Digging the deep-dish and architecture on Chicago tour

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First Lady Cruises ships docked along the Chicago Riverwalk. First Lady sails Chicago Architecture Foundation cruises that offer travelers an open-air escape in the heart of the city.
First Lady Cruises ships docked along the Chicago Riverwalk. First Lady sails Chicago Architecture Foundation cruises that offer travelers an open-air escape in the heart of the city. Photo Credit: TW Photo by Nicole Edenedo

While most cruisers might not realize they can start or end cruises in Chicago, American Queen Voyages has staked its claim on the city as a homeport for both its river and Great Lakes ships.

In fact, American Queen is the only major river cruise operator with cruises that launch from the Windy City, with a nine-day Chicago (Ottawa, Ill.) to St. Louis (Alton, Ill.) and reverse itinerary on the Illinois and Mississippi rivers. The sailing, on the American Countess, kicks off with a precruise hotel stay in Chicago and offers guests the chance to add on a three-day City Stay Package that includes accommodations at the Sheraton Grand, a driving tour of Chicago and additional sightseeing opportunities.

The company transports passengers 80 miles to Ottawa, where they board the ship on the Illinois River.

After spending a few days in Chicago this spring, I'd suggest anyone -- especially a first-timer to the city, like me -- who is about to set off on a river cruise start the week with a day on another river, the Chicago River, taking one of the city's famed architecture tours. 

First Lady Cruises offers an open-air escape in the heart of the bucket-list city with a number of cruises, including one of its most popular: the Chicago Architecture Foundation Center River Cruise.

Now in its 29th year running on Chicago's First Lady ships, the foundation's river cruises take guests on a tour through the city's past and present by offering a unique perspective on the history behind the famous skyline.

Guests take in the Chicago skyline from one of First Lady Cruises' ships.
Guests take in the Chicago skyline from one of First Lady Cruises' ships. Photo Credit: TW Photo by Nicole Edenedo

"You see, really, how architecture styles have changed throughout time," said Alice Danielle, one of the docents who lead Architecture Foundation tours. "You've got the Beaux Arts-style London House, the contemporary style of the St. Regis -- we go through all of those times. Buildings were designed with what people were living with at the time. That's what I think you see: As Chicago changes, the buildings change."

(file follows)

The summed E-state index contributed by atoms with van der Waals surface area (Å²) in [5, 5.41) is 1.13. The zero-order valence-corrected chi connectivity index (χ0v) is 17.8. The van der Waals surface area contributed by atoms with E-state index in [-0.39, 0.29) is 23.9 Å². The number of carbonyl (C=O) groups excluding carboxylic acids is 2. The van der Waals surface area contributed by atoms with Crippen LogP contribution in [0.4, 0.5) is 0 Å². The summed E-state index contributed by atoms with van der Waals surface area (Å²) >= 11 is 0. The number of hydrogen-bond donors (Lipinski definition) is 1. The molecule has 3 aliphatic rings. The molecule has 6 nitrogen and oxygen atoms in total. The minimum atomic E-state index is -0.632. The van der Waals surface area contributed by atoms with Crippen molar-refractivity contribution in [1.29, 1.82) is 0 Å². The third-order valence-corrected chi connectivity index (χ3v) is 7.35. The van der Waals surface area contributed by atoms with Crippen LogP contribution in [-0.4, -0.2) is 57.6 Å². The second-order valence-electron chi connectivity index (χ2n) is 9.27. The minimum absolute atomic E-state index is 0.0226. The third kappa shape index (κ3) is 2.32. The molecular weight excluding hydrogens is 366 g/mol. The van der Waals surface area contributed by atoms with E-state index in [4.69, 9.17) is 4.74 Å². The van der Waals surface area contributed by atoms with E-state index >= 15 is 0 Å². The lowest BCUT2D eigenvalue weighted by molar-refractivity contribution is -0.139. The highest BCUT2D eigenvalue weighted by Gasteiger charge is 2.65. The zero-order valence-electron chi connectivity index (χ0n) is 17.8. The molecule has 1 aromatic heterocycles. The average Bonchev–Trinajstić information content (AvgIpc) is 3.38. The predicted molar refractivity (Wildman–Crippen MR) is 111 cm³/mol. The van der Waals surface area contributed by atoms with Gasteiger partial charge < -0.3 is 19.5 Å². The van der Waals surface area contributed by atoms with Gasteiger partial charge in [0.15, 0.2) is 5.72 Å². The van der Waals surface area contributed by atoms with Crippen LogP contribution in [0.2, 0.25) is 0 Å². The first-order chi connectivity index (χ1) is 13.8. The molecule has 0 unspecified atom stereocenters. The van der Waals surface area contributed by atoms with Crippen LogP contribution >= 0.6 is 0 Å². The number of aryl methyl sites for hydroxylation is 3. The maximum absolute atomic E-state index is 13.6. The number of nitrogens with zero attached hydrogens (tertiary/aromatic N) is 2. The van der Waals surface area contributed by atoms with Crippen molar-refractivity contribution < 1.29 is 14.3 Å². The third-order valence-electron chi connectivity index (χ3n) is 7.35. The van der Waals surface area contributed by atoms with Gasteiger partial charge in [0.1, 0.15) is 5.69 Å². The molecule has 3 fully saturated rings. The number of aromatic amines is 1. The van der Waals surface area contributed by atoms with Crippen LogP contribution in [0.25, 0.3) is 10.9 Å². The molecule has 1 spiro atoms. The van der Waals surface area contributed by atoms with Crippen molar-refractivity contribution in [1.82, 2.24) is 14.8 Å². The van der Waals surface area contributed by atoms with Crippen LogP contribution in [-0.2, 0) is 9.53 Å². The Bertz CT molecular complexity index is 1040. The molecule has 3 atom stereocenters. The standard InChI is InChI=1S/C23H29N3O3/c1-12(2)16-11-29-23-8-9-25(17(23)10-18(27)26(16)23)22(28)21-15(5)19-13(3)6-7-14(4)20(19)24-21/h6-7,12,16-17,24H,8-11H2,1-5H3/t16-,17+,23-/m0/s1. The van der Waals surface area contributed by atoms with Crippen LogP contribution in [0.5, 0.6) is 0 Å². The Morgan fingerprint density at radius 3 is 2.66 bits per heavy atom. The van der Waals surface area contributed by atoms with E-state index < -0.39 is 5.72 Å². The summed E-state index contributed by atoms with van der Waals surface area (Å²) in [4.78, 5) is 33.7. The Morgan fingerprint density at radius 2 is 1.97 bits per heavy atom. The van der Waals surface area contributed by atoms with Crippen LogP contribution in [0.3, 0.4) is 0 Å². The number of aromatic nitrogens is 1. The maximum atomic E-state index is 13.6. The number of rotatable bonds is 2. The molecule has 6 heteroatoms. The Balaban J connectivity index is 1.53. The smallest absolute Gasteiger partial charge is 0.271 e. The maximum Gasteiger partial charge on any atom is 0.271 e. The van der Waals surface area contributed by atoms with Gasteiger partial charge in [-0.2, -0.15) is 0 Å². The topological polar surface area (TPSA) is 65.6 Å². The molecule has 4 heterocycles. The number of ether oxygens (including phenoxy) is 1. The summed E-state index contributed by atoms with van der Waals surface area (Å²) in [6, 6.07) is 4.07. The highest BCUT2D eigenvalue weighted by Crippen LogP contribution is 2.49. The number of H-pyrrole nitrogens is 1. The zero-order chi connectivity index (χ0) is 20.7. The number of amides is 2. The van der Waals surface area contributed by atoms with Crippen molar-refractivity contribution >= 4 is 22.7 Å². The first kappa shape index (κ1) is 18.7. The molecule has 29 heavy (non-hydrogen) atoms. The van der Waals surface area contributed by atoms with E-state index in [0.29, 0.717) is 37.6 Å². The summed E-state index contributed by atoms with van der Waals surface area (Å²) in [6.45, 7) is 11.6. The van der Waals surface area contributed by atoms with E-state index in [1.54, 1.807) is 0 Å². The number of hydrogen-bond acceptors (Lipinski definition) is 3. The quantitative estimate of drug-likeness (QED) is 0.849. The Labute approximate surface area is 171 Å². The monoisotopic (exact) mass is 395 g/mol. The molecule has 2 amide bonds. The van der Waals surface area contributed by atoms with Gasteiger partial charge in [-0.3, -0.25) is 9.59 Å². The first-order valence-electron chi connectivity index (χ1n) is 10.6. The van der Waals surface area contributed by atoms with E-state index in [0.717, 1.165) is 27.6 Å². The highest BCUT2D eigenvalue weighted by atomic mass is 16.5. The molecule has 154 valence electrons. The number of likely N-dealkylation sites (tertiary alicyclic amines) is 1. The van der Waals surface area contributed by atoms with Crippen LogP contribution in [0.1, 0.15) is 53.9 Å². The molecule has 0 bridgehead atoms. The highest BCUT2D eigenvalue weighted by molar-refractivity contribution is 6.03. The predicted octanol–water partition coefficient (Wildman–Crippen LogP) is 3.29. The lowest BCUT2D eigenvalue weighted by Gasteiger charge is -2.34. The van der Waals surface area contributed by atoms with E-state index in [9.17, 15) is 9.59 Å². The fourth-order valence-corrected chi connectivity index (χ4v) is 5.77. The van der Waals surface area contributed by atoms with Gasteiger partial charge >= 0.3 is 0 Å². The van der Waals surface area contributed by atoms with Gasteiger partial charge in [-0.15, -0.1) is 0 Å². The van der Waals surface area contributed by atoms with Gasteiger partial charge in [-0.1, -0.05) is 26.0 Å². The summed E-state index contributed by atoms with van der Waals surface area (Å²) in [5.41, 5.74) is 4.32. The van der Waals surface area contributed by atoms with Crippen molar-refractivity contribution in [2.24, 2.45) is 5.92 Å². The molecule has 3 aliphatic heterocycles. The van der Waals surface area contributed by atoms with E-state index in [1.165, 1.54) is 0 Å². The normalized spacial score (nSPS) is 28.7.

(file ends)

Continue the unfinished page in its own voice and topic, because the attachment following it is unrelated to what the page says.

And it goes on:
The architecture tours go beyond just explaining how the buildings got their shapes. For instance, a common motif seen across the rooftops of the city's skyscrapers are water towers, and the story behind their prevalence dates back to a major turning point in Chicago's history that has influenced the city's modern infrastructure.

"The Chicago Fire was devastating. It destroyed the entire city," she said. "We had the toughest fireproofing laws [after that]. There were no wooden buildings allowed after that." 

Bob Agra, CEO of Chicago's First Lady, said the knowledge that its guides can share is what sets these river cruises apart from others. 

"If you're into architecture, you can come get a college-level lecture about all the different styles, the different buildings, their history, different architects and all the firms that have developed these engineering marvels," Agra said. 

And, he said, what sets apart Chicago from a city like New York is that on a New York river tour, "you only get to see the outside of it. You don't really breach into the city and go through it, like you do in Chicago. We're so fortunate that Chicago has this unique feature, in that the river really runs through it."

Diving into deep-dish

Enjoying a slice of deep-dish pizza on the DuSable Bridge, overlooking the Chicago River.
Enjoying a slice of deep-dish pizza on the DuSable Bridge, overlooking the Chicago River. Photo Credit: TW Photo by Nicole Edenedo

Once those 90 minutes are up, it's as good a time as any to check off another must-do Chicago experience: Find the nearest joint for deep-dish pizza. Luckily, the locally revered Lou Malnati's is within walking distance of the Chicago Riverwalk where the First Lady fleet docks, located inside the historical Wrigley Building.

Being my first encounter with the city, I opted for a classic Chicago-style personal pan pie. As a New Yorker, I was a bit dismayed by the fact that I couldn't grab a single slice at Malnati's, but one bite and I was glad to have three more hot slices still in the box.

A few steps outside of Malnati's puts you back on Michigan Avenue, overlooking the river from the DuSable Bridge, where I had yet another chance to enjoy the river, this time with my first Chicago-style pizza. 

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